Posted by: Lister | June 19, 2007

Major General Antonio Taguba

Taguba, in an interview with the New Yorker, claims that Bush and Rumsfeld had to know what was going on in Abu Ghraib before the pictures became public. He had been conducting an officical investigation since January that same year (2004). That investigation became public when pictures where leaked to the media, but not by Taguba.

Taguba’s description of his first meeting with Rumsfeld et al:

“Here . . . comes . . . that famous General Taguba—of the Taguba report!” Rumsfeld declared, in a mocking voice. The meeting was attended by Paul Wolfowitz, Rumsfeld’s deputy; Stephen Cambone, the Under-Secretary of Defense for Intelligence; General Richard Myers, chairman of the Joint Chiefs of Staff (J.C.S.); and General Peter Schoomaker, the Army chief of staff, along with Craddock and other officials. Taguba, describing the moment nearly three years later, said, sadly, “I thought they wanted to know. I assumed they wanted to know. I was ignorant of the setting.”

In the meeting, the officials professed ignorance about Abu Ghraib. “Could you tell us what happened?” Wolfowitz asked. Someone else asked, “Is it abuse or torture?” At that point, Taguba recalled, “I described a naked detainee lying on the wet floor, handcuffed, with an interrogator shoving things up his rectum, and said, ‘That’s not abuse. That’s torture.’ There was quiet.”

Rumsfeld was particularly concerned about how the classified report had become public. “General,” he asked, “who do you think leaked the report?” Taguba responded that perhaps a senior military leader who knew about the investigation had done so. “It was just my speculation,” he recalled. “Rumsfeld didn’t say anything.” (I did not meet Taguba until mid-2006 and obtained his report elsewhere.) Rumsfeld also complained about not being given the information he needed. “Here I am,” Taguba recalled Rumsfeld saying, “just a Secretary of Defense, and we have not seen a copy of your report. I have not seen the photographs, and I have to testify to Congress tomorrow and talk about this.” As Rumsfeld spoke, Taguba said, “He’s looking at me. It was a statement.”

At best, Taguba said, “Rumsfeld was in denial.” Taguba had submitted more than a dozen copies of his report through several channels at the Pentagon and to the Central Command headquarters, in Tampa, Florida, which ran the war in Iraq. By the time he walked into Rumsfeld’s conference room, he had spent weeks briefing senior military leaders on the report, but he received no indication that any of them, with the exception of General Schoomaker, had actually read it. (Schoomaker later sent Taguba a note praising his honesty and leadership.) When Taguba urged one lieutenant general to look at the photographs, he rebuffed him, saying, “I don’t want to get involved by looking, because what do you do with that information, once you know what they show?”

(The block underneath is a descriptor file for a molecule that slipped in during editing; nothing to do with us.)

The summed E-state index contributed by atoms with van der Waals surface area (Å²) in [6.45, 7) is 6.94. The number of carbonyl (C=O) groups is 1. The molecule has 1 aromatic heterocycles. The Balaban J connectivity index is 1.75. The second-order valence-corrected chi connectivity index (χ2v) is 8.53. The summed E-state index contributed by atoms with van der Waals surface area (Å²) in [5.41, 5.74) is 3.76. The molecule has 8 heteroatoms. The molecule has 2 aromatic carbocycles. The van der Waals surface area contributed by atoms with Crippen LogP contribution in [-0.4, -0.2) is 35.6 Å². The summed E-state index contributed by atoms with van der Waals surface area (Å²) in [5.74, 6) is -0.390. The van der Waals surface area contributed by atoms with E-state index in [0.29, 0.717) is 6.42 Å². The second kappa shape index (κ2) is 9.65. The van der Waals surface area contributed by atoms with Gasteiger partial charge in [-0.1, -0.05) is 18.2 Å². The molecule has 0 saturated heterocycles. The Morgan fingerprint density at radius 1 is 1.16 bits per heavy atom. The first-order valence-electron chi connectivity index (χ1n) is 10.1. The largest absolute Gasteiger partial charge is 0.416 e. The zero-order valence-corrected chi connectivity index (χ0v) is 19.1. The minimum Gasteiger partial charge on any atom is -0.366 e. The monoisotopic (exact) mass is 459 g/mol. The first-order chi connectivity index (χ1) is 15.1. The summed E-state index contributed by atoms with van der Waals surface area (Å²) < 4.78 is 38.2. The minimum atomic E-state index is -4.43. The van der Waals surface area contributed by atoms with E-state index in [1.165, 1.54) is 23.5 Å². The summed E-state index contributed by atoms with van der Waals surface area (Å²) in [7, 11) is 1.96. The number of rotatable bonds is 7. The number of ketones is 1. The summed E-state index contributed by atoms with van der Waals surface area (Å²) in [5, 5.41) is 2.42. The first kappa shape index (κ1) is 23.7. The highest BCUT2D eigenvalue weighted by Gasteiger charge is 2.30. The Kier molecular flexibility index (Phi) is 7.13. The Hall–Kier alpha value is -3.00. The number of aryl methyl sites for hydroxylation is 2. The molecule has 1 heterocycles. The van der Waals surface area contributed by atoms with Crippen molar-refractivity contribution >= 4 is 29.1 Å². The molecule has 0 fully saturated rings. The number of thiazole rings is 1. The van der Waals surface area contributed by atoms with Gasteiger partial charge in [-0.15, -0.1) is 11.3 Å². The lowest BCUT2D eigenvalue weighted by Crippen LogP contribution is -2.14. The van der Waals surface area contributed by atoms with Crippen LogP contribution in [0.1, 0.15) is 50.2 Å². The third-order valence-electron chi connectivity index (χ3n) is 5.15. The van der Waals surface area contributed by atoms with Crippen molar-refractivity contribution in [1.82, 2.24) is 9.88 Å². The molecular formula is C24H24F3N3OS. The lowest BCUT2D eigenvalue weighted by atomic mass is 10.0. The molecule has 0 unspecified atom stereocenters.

Taguba also knew that senior officials in Rumsfeld’s office and elsewhere in the Pentagon had been given a graphic account of the pictures from Abu Ghraib, and told of their potential strategic significance, within days of the first complaint. On January 13, 2004, a military policeman named Joseph Darby gave the Army’s Criminal Investigation Division (C.I.D.) a CD full of images of abuse. Two days later, General Craddock and Vice-Admiral Timothy Keating, the director of the Joint Staff of the J.C.S., were e-mailed a summary of the abuses depicted on the CD.

Quite a few news reports on this. A round-up with some further details:

The Independent

Maj-Gen Taguba said that other material not yet publicly disclosed or mentioned in subsequent trials included a video showing “a male American soldier in uniform sodomising a female detainee”. The first wave of images he received also included images of sexual humiliation between a father and his son.

The General said he was ordered to limit his inquiry into the conduct of military police at the jail even as he became convinced they had a green light from higher up. “Somebody was giving them guidance but I was legally prevented from further investigation into higher authority. I was limited to a box.” He adds: “Even today … those civilian and military leaders responsible should be held accountable.”

Al-Jazeera

Taguba was told to retire by January 2007 and was offered no reason. He said he was “ostracised for doing what I was asked to do”.

Well aware that his former military colleagues would be angry at his speaking out, the retired general said: “The fact is … we violated the tenets of the Geneva Convention. We violated our own principles and we violated the core of our military values.

The Washington Post gives a summary of past accusations, past press comments, etc.

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